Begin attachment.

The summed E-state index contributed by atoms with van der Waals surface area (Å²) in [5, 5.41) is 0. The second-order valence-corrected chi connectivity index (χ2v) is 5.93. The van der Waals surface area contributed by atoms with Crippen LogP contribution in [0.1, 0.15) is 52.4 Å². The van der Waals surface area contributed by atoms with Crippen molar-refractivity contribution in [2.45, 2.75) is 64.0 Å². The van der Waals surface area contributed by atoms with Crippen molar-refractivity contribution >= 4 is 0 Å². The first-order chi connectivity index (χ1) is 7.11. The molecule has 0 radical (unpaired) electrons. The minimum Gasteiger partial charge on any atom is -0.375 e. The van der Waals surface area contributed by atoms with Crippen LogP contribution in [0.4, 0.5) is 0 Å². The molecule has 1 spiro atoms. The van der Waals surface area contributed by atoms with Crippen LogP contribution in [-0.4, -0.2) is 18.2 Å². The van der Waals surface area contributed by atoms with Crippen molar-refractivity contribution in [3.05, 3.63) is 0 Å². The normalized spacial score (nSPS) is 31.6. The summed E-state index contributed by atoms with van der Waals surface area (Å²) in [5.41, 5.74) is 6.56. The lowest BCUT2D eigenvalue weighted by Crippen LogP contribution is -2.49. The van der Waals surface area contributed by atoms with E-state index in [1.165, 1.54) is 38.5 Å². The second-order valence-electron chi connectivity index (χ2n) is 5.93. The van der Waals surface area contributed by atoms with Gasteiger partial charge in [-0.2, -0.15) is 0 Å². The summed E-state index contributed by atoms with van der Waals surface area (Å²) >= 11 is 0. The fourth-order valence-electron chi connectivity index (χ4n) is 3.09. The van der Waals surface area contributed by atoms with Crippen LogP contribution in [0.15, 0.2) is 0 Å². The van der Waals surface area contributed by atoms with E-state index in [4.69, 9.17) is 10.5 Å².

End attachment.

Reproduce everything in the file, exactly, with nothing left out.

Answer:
The summed E-state index contributed by atoms with van der Waals surface area (Å²) in [5, 5.41) is 0. The second-order valence-corrected chi connectivity index (χ2v) is 5.93. The van der Waals surface area contributed by atoms with Crippen LogP contribution in [0.1, 0.15) is 52.4 Å². The van der Waals surface area contributed by atoms with Crippen molar-refractivity contribution in [2.45, 2.75) is 64.0 Å². The van der Waals surface area contributed by atoms with Crippen molar-refractivity contribution >= 4 is 0 Å². The first-order chi connectivity index (χ1) is 7.11. The molecule has 0 radical (unpaired) electrons. The minimum Gasteiger partial charge on any atom is -0.375 e. The van der Waals surface area contributed by atoms with Crippen LogP contribution in [0.4, 0.5) is 0 Å². The molecule has 1 spiro atoms. The van der Waals surface area contributed by atoms with Crippen LogP contribution in [-0.4, -0.2) is 18.2 Å². The van der Waals surface area contributed by atoms with Crippen molar-refractivity contribution in [3.05, 3.63) is 0 Å². The normalized spacial score (nSPS) is 31.6. The summed E-state index contributed by atoms with van der Waals surface area (Å²) in [5.41, 5.74) is 6.56. The lowest BCUT2D eigenvalue weighted by Crippen LogP contribution is -2.49. The van der Waals surface area contributed by atoms with E-state index in [1.165, 1.54) is 38.5 Å². The second-order valence-electron chi connectivity index (χ2n) is 5.93. The van der Waals surface area contributed by atoms with Gasteiger partial charge in [-0.2, -0.15) is 0 Å². The summed E-state index contributed by atoms with van der Waals surface area (Å²) >= 11 is 0. The fourth-order valence-electron chi connectivity index (χ4n) is 3.09. The van der Waals surface area contributed by atoms with Crippen LogP contribution in [0.15, 0.2) is 0 Å². The van der Waals surface area contributed by atoms with E-state index in [4.69, 9.17) is 10.5 Å².